Student organization regains recognition
Updated: 2015-04-16 09:29
By NIU YUE in New York(China Daily USA)
After nearly a one-month suspension, Columbia University has restored official recognition to a Chinese student organization.
Robert Hornsby, associate vice president of media relations at Columbia, said in a Tuesday statement to China Daily: "The leadership transition team of the Columbia University Chinese Students and Scholars Association (CUCSSA) and the University's Interschool Governing Board have agreed on a plan permitting CUCSSA to regain its official recognition, on a probationary basis.
"The CUCSSA transition team's commitment to abiding by the policies and procedures that govern all Columbia student organizations will strengthen CUCSSA and allow it to continue offering services and support that are so valuable to Columbia's large and growing number of students from China," Hornsby said.
On March 21, a statement posted on CUCSSA's website said that the student organization had been "de-recognized" by the university and "not programming or engaging in any activities".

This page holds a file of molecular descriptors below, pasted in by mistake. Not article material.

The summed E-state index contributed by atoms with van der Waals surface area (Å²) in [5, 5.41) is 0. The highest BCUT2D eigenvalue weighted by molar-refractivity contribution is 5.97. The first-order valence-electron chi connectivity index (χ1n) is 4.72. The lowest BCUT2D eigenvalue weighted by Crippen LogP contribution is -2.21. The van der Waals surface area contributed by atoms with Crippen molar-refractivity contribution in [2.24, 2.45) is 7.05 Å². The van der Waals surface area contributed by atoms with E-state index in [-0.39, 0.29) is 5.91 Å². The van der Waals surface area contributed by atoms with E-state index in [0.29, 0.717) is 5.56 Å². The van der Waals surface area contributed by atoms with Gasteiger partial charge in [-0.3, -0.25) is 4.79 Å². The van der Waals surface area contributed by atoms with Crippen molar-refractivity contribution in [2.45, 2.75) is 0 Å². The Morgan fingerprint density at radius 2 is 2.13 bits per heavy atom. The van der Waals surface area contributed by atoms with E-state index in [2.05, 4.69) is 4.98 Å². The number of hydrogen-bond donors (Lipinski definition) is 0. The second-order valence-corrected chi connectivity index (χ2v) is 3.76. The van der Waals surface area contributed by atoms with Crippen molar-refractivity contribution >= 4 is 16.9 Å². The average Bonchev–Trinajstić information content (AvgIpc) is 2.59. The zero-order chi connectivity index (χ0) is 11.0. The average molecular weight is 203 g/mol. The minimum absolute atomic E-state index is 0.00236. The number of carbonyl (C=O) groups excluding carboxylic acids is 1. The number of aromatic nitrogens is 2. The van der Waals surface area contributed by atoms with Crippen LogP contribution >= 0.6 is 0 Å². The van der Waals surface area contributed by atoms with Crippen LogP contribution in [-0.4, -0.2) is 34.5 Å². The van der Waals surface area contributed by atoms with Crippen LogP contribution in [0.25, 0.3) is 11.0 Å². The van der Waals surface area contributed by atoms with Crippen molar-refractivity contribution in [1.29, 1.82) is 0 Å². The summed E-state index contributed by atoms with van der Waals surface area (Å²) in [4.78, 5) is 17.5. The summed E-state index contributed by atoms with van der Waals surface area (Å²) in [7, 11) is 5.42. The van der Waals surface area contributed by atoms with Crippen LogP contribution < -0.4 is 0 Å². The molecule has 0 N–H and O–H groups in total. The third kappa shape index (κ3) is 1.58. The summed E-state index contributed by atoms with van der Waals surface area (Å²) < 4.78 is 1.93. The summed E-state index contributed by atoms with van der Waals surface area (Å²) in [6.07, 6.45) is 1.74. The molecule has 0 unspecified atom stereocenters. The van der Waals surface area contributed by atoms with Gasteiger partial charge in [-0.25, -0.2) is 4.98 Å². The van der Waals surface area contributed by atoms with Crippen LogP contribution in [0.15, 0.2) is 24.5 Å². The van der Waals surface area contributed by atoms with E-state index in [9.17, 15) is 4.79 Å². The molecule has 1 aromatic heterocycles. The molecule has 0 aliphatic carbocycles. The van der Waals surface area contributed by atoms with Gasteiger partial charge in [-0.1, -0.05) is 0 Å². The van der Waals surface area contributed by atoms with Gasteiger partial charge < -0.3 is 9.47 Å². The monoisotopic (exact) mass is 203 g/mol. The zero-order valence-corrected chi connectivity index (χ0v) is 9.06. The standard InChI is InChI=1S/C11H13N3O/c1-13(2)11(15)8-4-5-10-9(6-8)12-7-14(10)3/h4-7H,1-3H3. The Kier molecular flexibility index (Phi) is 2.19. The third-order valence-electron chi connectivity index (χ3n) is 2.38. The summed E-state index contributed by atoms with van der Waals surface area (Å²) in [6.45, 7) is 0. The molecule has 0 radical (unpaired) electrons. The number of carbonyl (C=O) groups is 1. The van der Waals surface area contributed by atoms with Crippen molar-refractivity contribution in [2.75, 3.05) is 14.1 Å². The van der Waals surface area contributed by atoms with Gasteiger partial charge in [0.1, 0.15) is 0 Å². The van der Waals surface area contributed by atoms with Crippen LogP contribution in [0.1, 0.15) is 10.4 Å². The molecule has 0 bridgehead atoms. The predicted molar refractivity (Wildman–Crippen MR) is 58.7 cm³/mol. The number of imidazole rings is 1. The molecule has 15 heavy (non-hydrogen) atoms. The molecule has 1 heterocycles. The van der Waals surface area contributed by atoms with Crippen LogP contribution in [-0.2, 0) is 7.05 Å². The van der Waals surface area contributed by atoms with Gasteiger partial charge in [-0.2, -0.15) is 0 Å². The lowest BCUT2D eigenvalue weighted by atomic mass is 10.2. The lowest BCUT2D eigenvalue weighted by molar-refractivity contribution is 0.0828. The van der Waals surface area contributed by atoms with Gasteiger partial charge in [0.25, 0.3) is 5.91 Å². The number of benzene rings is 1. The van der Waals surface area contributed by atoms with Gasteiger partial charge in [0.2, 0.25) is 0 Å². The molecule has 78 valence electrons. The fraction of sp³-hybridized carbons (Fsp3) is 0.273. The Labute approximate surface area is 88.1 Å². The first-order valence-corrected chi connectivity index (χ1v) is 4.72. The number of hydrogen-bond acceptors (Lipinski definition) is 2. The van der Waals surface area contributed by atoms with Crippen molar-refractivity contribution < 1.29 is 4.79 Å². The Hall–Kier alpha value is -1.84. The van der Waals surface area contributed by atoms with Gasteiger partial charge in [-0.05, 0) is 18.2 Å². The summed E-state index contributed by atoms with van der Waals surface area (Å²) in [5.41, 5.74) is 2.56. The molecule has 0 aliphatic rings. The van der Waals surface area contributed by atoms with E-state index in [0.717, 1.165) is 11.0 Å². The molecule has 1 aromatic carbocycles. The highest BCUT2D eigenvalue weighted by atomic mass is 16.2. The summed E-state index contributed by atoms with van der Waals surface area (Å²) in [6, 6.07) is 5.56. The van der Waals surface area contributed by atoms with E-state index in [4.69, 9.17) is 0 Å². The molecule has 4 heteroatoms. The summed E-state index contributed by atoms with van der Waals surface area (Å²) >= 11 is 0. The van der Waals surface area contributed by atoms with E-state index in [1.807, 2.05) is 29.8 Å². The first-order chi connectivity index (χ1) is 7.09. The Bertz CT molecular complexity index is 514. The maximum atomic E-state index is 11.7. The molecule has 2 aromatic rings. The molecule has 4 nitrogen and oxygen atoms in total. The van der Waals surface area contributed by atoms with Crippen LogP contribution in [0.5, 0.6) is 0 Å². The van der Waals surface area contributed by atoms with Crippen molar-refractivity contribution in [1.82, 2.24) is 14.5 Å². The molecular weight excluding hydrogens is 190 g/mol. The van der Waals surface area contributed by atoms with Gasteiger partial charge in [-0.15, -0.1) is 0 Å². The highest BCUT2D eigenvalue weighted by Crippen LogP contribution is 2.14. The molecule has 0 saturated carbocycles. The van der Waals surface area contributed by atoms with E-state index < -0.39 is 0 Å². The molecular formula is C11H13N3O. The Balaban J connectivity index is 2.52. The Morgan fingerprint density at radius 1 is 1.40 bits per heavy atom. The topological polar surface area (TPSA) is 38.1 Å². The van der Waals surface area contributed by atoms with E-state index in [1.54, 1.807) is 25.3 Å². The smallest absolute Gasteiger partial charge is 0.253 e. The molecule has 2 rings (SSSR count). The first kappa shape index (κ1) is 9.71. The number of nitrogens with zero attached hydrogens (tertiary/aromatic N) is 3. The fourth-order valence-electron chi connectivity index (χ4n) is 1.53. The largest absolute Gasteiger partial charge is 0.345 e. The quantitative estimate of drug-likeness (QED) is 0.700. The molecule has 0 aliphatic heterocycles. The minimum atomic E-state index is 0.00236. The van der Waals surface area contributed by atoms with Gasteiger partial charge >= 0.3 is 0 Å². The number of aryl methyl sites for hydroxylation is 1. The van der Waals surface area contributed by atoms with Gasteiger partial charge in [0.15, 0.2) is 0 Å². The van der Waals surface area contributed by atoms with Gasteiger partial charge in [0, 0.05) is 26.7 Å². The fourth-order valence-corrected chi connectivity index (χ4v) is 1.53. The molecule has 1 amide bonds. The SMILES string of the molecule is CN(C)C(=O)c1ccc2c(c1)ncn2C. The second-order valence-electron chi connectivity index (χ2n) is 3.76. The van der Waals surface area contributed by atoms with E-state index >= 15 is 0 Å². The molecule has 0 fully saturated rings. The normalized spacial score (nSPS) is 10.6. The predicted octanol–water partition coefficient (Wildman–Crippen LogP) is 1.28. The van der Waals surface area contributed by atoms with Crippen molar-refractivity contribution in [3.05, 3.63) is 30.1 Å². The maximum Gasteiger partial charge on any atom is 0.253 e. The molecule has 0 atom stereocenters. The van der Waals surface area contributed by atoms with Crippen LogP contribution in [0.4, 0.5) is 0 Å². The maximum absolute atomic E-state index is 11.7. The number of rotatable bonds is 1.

Hornsby had said in late March that "the ongoing violations of multiple financial and student organizational policies by CUCSSA persisted after the organization had been placed on probation, making the disciplinary action unavoidable".
Professor Lening Liu, director of the Chinese language program at Columbia, has been appointed faculty adviser to CUCSSA.
Liu "will work closely with the association as it continues to serve as a resource for our Chinese students and our university community”, Hornsby said.
"I think I 've been chosen by John H. Coatsworth, Columbia provost, maybe because I have more than 20 years working experience at Columbia, which made me have a relatively clear understanding of the university rules and regulations," Liu said to China Daily. "And for students, communication with a teacher would be easier than with administration staff."
Liu said he would consult with the organization and convey the university's expectations, but would not be involved in the organization's daily operations.
"Since there is some work that needs to be done, it's still unknown how long the probationary period will last,” Liu said. "But the University made clear that it hopes we can finish the adjustment and transformation as soon as possible."
CUCSSA was established in 1996, and has become one of the most prominent overseas Chinese organizations on the East Coast of the US with more than 20,000 members.
Chinese students account for almost one-third of New York state's international college students.
Hong Xiao in New York contributed to this story.